Pollock surimi price gap narrows

Published on
September 20, 2010

Mid- and low-grade Alaska pollock surimi blocks for the B season, which runs from early July through early October, are priced about 10 percent higher than in the A season that ended in March.

The Japanese newspaper Nikkei Keizai Shimbun reported a cost-and-freight price to Japanese ports of JPY 280 to 330 per kilogram (USD 3.29 to 3.80, EUR 2.50 to 2.94). That’s about JPY 30 higher for shore-processed middle and lower grades, with processed-at-sea higher grades fetching JPY 485 to 525 (USD 5.70 to 6.17, EUR 4.33 to 4.68). Last year, the price gap between lower and higher grades increased, but now it’s narrowing a bit.

Strong demand for lower grades is reportedly due to a major European surimi seafood manufacturer switching from higher grade to lower grade surimi.

Asian demand remains steady, including from South Korea and China. Stock in storage, or transit, is fairly low for lower and middle grades, so the sense is that supplies are tight. Japanese importers will have to negotiate with processors to pass on the price increase, which may not be easy in a deflationary environment. Last year, prices declined during the B season due to the poor economy.

Japanese demand for higher grade surimi typically increases in the fall for production of fancy fishcake products consumed during the New Year holidays. However, this year manufacturers are placing less emphasis on higher grades in their product mix, due the large spread that had developed between higher and lower grades of surimi. SA and FA grades had less availability, while there was a glut in standard or lower grades such as A and RA. Grades are determined by gel strength, moisture content and whiteness.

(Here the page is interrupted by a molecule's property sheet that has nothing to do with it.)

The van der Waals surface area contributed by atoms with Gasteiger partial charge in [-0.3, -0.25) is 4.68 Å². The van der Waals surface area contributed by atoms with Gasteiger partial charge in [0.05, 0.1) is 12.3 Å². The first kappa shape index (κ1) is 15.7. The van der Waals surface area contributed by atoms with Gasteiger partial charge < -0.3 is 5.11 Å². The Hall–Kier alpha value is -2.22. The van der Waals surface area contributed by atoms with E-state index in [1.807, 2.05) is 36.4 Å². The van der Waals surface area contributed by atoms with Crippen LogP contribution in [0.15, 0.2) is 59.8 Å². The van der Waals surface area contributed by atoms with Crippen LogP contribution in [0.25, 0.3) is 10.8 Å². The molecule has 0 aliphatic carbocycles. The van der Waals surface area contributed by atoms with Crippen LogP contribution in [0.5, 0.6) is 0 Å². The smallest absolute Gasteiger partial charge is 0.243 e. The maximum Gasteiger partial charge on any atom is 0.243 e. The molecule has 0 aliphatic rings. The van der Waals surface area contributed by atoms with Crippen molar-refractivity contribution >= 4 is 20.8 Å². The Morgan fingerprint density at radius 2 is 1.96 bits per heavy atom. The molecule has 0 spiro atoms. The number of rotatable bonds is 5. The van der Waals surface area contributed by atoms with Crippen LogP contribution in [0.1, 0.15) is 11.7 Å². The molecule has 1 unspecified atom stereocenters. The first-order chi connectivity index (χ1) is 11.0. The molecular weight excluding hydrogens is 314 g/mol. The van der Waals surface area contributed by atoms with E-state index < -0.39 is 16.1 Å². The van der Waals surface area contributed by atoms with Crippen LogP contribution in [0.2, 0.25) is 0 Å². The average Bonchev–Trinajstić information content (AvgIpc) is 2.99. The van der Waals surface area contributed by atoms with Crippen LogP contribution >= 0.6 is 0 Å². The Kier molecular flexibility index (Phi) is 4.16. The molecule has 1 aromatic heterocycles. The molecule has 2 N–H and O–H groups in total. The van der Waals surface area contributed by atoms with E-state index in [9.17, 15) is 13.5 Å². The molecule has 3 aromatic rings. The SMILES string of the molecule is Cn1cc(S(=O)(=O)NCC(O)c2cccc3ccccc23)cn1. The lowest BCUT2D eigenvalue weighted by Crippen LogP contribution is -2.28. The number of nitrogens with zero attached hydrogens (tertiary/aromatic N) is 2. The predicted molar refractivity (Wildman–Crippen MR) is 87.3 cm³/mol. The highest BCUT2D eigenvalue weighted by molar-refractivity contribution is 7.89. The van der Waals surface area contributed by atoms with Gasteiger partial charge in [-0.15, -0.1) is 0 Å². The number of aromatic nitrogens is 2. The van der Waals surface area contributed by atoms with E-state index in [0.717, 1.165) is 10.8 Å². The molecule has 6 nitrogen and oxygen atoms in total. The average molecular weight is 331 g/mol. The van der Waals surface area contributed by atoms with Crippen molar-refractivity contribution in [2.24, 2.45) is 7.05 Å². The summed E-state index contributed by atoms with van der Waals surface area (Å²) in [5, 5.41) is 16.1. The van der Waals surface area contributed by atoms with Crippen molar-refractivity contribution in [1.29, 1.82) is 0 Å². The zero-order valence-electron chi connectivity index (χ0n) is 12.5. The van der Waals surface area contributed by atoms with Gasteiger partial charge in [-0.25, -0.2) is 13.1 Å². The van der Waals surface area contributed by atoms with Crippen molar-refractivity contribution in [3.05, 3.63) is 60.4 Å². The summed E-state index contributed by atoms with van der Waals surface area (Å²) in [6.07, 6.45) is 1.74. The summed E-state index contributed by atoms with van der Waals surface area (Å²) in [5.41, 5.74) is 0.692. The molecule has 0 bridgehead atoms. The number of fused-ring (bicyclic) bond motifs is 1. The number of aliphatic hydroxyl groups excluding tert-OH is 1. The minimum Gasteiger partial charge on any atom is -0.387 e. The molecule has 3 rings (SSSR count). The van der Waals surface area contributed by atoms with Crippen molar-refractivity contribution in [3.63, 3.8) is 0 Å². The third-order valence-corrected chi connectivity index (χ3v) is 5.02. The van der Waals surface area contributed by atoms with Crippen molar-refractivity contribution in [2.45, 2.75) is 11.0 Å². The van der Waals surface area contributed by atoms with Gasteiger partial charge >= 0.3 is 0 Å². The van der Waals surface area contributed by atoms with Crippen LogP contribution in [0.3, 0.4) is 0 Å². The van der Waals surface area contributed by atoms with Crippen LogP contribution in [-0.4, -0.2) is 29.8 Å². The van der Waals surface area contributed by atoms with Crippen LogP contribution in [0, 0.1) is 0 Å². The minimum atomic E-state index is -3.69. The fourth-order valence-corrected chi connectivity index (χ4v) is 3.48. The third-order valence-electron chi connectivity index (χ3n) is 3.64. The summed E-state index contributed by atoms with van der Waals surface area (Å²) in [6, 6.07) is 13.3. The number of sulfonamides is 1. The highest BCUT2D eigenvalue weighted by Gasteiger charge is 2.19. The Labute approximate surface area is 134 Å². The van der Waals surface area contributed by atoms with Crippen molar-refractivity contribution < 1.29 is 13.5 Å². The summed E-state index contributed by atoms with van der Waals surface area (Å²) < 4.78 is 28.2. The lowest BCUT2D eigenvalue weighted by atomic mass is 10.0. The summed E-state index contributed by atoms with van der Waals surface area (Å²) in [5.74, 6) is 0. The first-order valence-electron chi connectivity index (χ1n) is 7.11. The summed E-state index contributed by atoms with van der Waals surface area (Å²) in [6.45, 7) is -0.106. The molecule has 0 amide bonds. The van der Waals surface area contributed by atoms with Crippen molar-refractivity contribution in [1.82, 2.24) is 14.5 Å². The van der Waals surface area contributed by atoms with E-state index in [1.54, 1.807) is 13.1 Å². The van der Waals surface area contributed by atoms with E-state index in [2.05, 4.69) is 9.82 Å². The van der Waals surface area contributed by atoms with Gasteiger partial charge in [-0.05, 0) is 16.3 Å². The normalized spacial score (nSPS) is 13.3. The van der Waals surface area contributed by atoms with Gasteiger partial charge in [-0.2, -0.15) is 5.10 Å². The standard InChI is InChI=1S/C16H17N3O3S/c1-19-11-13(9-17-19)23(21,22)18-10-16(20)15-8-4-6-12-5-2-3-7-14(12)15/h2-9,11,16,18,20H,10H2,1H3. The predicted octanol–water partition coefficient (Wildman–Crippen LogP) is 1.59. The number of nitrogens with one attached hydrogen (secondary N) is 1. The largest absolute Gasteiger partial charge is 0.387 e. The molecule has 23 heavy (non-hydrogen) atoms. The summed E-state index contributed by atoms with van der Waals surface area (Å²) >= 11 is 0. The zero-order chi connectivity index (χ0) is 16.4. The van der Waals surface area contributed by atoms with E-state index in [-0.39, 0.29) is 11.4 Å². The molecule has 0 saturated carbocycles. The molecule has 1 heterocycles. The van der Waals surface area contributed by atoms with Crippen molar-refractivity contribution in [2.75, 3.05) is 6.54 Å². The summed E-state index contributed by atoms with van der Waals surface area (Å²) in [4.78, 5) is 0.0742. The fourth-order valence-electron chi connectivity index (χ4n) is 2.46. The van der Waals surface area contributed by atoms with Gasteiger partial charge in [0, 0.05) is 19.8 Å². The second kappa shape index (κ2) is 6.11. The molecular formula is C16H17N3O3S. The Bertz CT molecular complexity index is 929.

The Suisan Times quoted sources in Seattle as saying that as there isn’t much price movement in the upper grades, more emphasis will be put on fillet production. In the wake of BSE (bovine spongiform encephalopathy) outbreaks and more interest in healthy foods, demand for fish fillets has increased in Western Europe, while exports to Eastern Europe and Russia have suffered from the financial difficulties of some importers.

Alaska pollock also benefits from the European market’s demand for Marine Stewardship Council certified-sustainable products and relatively high euro against the dollar. In the United States, however, farmed tilapia continues to make inroads into the fillet market. China is competing fiercely with Taiwan in the whole tilapia market, and the Taiwanese Fisheries Agency this summer called for the nation’s tilapia farms to increase exports of tilapia fillets, which are higher priced, instead of producing whole fish.

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Contributing Editor reporting from Osaka, Japan

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